Continue Reading

Picasso’s Women

Mon 13 – Mon 20, Wed 22 – Sun 26 August, 7–8.30pm. Tickets £11-£13
Book tickets from EdfringeAny tickets released by the company will be available on the door from 6.30pm each night.

The Gallery opens its stage door to the Fringe and hosts a production of Picasso’s Women, by Brian McAvera. For two weeks in August, director-actor Colette Redgrave and her stars Judith Paris and Kirsten Moore present three of the honest and humorous monologues originally presented at the National Theatre and on BBC Radio 3. Drawing out Picasso’s biography we hear from French model Fernande, Russian ballerina Olga and 17-year-old Marie-Thérèse. It is an interesting moment to consider the dynamics of women’s relationships with and to powerful men, in the context of current debate and changing acceptance of what is right and possible in the shaping of all our lives and careers. A thoughtful play to add to your festival list.

Picasso and Marie-Therese’s relationship is the subject of the current exhibition The EY exhibition Picasso 1932 – Love, Fame, Tragedy at Tate Modern, London, depicting the passion in their short-lived relationship.

 

Continue Reading

Picasso’s Women

Mon 13 – Mon 20, Wed 22 – Sun 26 August, 7–8.30pm. Tickets £11-£13
Book tickets from EdfringeAny tickets released by the company will be available on the door from 6.30pm each night.

The Gallery opens its stage door to the Fringe and hosts a production of Picasso’s Women, by Brian McAvera. For two weeks in August, director-actor Colette Redgrave and her stars Judith Paris and Kirsten Moore present three of the honest and humorous monologues originally presented at the National Theatre and on BBC Radio 3. Drawing out Picasso’s biography we hear from French model Fernande, Russian ballerina Olga and 17-year-old Marie-Thérèse. It is an interesting moment to consider the dynamics of women’s relationships with and to powerful men, in the context of current debate and changing acceptance of what is right and possible in the shaping of all our lives and careers. A thoughtful play to add to your festival list.

Picasso and Marie-Therese’s relationship is the subject of the current exhibition The EY exhibition Picasso 1932 – Love, Fame, Tragedy at Tate Modern, London, depicting the passion in their short-lived relationship.

 

Continue Reading

Picasso’s Women

Mon 13 – Mon 20, Wed 22 – Sun 26 August, 7–8.30pm. Tickets £11-£13
Book tickets from EdfringeAny tickets released by the company will be available on the door from 6.30pm each night.

The Gallery opens its stage door to the Fringe and hosts a production of Picasso’s Women, by Brian McAvera. For two weeks in August, director-actor Colette Redgrave and her stars Judith Paris and Kirsten Moore present three of the honest and humorous monologues originally presented at the National Theatre and on BBC Radio 3. Drawing out Picasso’s biography we hear from French model Fernande, Russian ballerina Olga and 17-year-old Marie-Thérèse. It is an interesting moment to consider the dynamics of women’s relationships with and to powerful men, in the context of current debate and changing acceptance of what is right and possible in the shaping of all our lives and careers. A thoughtful play to add to your festival list.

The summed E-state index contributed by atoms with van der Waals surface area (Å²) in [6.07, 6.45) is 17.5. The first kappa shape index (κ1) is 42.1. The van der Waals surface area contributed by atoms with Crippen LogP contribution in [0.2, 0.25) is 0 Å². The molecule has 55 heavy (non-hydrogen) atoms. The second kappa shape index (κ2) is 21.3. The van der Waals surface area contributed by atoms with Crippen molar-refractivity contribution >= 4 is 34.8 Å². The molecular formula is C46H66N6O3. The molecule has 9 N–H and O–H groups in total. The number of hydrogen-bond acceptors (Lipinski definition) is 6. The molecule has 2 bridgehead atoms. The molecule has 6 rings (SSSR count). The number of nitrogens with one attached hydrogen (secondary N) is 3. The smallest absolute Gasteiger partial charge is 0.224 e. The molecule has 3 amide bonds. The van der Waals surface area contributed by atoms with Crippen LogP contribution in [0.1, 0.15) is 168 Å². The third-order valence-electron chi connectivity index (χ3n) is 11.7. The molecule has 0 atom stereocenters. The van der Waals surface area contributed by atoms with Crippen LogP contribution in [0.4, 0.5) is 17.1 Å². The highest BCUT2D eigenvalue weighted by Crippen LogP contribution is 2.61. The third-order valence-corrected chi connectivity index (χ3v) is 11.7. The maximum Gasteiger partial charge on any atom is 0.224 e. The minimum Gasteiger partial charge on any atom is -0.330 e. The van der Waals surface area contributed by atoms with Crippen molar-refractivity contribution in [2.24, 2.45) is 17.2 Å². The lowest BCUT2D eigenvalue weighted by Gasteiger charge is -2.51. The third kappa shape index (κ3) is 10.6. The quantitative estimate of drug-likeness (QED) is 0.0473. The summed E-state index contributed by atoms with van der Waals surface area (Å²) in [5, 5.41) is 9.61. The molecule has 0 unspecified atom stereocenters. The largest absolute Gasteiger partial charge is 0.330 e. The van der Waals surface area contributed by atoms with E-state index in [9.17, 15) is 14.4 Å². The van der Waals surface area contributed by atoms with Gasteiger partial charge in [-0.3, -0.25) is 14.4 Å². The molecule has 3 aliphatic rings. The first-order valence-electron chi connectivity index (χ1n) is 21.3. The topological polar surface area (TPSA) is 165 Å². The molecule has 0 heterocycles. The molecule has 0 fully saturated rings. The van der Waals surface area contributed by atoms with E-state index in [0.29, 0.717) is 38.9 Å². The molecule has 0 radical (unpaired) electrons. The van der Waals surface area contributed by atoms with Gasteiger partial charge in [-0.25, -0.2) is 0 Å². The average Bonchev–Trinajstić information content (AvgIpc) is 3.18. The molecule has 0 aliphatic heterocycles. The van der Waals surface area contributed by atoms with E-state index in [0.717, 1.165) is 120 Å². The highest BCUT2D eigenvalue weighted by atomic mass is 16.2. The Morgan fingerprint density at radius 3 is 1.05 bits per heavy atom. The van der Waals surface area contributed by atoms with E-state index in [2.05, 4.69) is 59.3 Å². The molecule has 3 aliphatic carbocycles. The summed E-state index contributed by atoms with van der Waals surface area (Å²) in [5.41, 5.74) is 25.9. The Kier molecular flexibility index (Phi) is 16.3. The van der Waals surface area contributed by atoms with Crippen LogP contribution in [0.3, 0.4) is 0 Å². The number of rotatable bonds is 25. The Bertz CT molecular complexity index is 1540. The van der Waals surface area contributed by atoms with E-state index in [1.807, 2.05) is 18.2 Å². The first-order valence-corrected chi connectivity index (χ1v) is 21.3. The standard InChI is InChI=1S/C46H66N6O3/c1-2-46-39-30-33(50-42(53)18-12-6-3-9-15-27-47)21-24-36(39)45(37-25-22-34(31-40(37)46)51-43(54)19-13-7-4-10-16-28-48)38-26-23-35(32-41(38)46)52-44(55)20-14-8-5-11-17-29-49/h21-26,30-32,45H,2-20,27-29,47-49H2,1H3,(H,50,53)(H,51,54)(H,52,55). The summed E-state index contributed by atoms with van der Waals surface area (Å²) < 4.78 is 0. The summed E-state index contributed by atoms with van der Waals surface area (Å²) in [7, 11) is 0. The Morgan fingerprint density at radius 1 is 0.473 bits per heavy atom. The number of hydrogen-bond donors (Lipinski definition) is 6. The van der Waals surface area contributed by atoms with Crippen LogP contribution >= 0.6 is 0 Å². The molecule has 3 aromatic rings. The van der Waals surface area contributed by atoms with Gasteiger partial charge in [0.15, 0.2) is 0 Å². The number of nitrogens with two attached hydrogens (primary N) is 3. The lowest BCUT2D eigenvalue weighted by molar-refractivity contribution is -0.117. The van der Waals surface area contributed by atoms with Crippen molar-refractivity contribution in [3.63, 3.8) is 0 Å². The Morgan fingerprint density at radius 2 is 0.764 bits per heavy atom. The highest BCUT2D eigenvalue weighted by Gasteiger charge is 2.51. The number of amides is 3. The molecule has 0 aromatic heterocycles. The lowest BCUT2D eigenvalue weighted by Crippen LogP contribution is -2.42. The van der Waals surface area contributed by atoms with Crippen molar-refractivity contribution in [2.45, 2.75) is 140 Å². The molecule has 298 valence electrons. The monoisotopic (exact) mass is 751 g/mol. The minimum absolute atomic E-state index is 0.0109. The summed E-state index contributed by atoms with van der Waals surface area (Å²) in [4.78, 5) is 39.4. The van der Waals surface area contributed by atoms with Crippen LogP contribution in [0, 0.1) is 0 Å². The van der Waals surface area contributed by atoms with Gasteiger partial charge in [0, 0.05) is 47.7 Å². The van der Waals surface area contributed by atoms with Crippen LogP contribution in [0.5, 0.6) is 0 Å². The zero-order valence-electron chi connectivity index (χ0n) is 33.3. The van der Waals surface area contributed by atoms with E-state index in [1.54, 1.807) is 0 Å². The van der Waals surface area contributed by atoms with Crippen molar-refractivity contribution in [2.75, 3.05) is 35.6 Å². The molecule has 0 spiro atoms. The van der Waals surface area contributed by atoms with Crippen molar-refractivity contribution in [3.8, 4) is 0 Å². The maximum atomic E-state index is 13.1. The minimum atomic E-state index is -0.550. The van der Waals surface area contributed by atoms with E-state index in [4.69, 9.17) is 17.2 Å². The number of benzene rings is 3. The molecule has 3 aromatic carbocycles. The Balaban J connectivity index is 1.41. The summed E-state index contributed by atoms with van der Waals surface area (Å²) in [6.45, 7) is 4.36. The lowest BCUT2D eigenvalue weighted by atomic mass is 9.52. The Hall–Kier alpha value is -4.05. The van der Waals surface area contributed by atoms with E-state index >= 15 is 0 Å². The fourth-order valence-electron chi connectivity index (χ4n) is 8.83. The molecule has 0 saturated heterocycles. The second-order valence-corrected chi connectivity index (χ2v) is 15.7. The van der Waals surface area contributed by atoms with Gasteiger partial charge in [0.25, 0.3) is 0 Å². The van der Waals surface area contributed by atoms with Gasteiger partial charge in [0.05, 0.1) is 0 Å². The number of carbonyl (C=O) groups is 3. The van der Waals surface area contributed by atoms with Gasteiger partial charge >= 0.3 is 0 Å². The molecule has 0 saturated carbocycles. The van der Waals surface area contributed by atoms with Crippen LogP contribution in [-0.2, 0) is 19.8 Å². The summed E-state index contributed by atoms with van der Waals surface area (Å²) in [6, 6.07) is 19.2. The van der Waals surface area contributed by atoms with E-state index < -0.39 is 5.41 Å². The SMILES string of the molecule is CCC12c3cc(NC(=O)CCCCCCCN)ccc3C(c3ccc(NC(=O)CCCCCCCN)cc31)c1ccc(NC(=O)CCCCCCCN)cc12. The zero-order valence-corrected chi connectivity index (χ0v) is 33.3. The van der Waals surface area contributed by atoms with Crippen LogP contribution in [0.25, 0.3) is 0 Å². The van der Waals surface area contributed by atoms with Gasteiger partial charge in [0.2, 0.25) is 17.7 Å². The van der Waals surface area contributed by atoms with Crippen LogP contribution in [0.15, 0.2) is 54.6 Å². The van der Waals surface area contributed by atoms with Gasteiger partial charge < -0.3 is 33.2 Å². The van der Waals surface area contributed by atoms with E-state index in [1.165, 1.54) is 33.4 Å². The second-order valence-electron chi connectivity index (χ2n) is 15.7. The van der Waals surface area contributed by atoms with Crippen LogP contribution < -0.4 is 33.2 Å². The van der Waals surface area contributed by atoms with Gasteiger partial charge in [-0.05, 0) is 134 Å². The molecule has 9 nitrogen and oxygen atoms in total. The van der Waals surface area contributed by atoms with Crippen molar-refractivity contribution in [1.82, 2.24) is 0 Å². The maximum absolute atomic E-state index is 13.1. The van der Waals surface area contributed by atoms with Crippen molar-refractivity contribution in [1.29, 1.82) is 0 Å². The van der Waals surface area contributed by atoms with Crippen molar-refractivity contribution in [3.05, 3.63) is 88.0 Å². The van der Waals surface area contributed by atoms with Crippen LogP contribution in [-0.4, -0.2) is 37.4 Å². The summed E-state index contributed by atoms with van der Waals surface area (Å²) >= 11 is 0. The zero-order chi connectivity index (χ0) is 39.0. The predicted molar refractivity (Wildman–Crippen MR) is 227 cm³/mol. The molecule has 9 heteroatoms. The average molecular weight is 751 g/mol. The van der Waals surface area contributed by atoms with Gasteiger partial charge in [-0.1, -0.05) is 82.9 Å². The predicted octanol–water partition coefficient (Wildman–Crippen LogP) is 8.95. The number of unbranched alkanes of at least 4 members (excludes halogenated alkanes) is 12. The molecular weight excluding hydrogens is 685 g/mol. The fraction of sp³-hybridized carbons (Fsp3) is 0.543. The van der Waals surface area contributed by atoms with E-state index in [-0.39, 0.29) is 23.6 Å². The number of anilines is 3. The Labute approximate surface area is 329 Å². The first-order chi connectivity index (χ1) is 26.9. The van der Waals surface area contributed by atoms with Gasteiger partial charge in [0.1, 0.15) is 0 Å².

Picasso and Marie-Therese’s relationship is the subject of the current exhibition The EY exhibition Picasso 1932 – Love, Fame, Tragedy at Tate Modern, London, depicting the passion in their short-lived relationship.

 

Continue Reading

Picasso’s Women

Mon 13 – Mon 20, Wed 22 – Sun 26 August, 7–8.30pm. Tickets £11-£13
Book tickets from EdfringeAny tickets released by the company will be available on the door from 6.30pm each night.

The Gallery opens its stage door to the Fringe and hosts a production of Picasso’s Women, by Brian McAvera. For two weeks in August, director-actor Colette Redgrave and her stars Judith Paris and Kirsten Moore present three of the honest and humorous monologues originally presented at the National Theatre and on BBC Radio 3. Drawing out Picasso’s biography we hear from French model Fernande, Russian ballerina Olga and 17-year-old Marie-Thérèse. It is an interesting moment to consider the dynamics of women’s relationships with and to powerful men, in the context of current debate and changing acceptance of what is right and possible in the shaping of all our lives and careers. A thoughtful play to add to your festival list.

Picasso and Marie-Therese’s relationship is the subject of the current exhibition The EY exhibition Picasso 1932 – Love, Fame, Tragedy at Tate Modern, London, depicting the passion in their short-lived relationship.

 

Continue Reading

Picasso’s Women

Mon 13 – Mon 20, Wed 22 – Sun 26 August, 7–8.30pm. Tickets £11-£13
Book tickets from EdfringeAny tickets released by the company will be available on the door from 6.30pm each night.

The Gallery opens its stage door to the Fringe and hosts a production of Picasso’s Women, by Brian McAvera. For two weeks in August, director-actor Colette Redgrave and her stars Judith Paris and Kirsten Moore present three of the honest and humorous monologues originally presented at the National Theatre and on BBC Radio 3. Drawing out Picasso’s biography we hear from French model Fernande, Russian ballerina Olga and 17-year-old Marie-Thérèse. It is an interesting moment to consider the dynamics of women’s relationships with and to powerful men, in the context of current debate and changing acceptance of what is right and possible in the shaping of all our lives and careers. A thoughtful play to add to your festival list.

Picasso and Marie-Therese’s relationship is the subject of the current exhibition The EY exhibition Picasso 1932 – Love, Fame, Tragedy at Tate Modern, London, depicting the passion in their short-lived relationship.

 

Continue Reading